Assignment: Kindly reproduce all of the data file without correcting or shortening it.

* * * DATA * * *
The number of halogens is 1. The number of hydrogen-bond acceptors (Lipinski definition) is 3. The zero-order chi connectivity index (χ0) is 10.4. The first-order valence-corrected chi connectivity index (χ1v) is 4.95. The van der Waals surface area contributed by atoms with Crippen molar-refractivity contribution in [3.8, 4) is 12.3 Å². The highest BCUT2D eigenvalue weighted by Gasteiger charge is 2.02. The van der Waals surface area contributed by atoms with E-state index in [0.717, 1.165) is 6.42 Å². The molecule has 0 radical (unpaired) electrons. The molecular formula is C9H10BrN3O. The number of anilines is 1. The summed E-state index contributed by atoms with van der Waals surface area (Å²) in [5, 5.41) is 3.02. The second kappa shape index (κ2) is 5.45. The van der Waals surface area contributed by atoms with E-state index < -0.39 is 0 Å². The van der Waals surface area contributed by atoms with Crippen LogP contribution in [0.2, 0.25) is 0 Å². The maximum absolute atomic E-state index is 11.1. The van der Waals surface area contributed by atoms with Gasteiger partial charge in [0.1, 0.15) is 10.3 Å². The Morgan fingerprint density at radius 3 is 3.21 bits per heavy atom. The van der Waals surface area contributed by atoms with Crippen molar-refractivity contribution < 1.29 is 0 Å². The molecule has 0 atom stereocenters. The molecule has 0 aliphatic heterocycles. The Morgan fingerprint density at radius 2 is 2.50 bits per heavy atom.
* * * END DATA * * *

The number of halogens is 1. The number of hydrogen-bond acceptors (Lipinski definition) is 3. The zero-order chi connectivity index (χ0) is 10.4. The first-order valence-corrected chi connectivity index (χ1v) is 4.95. The van der Waals surface area contributed by atoms with Crippen molar-refractivity contribution in [3.8, 4) is 12.3 Å². The highest BCUT2D eigenvalue weighted by Gasteiger charge is 2.02. The van der Waals surface area contributed by atoms with E-state index in [0.717, 1.165) is 6.42 Å². The molecule has 0 radical (unpaired) electrons. The molecular formula is C9H10BrN3O. The number of anilines is 1. The summed E-state index contributed by atoms with van der Waals surface area (Å²) in [5, 5.41) is 3.02. The second kappa shape index (κ2) is 5.45. The van der Waals surface area contributed by atoms with E-state index < -0.39 is 0 Å². The van der Waals surface area contributed by atoms with Crippen LogP contribution in [0.2, 0.25) is 0 Å². The maximum absolute atomic E-state index is 11.1. The van der Waals surface area contributed by atoms with Gasteiger partial charge in [0.1, 0.15) is 10.3 Å². The Morgan fingerprint density at radius 3 is 3.21 bits per heavy atom. The van der Waals surface area contributed by atoms with Crippen molar-refractivity contribution < 1.29 is 0 Å². The molecule has 0 atom stereocenters. The molecule has 0 aliphatic heterocycles. The Morgan fingerprint density at radius 2 is 2.50 bits per heavy atom.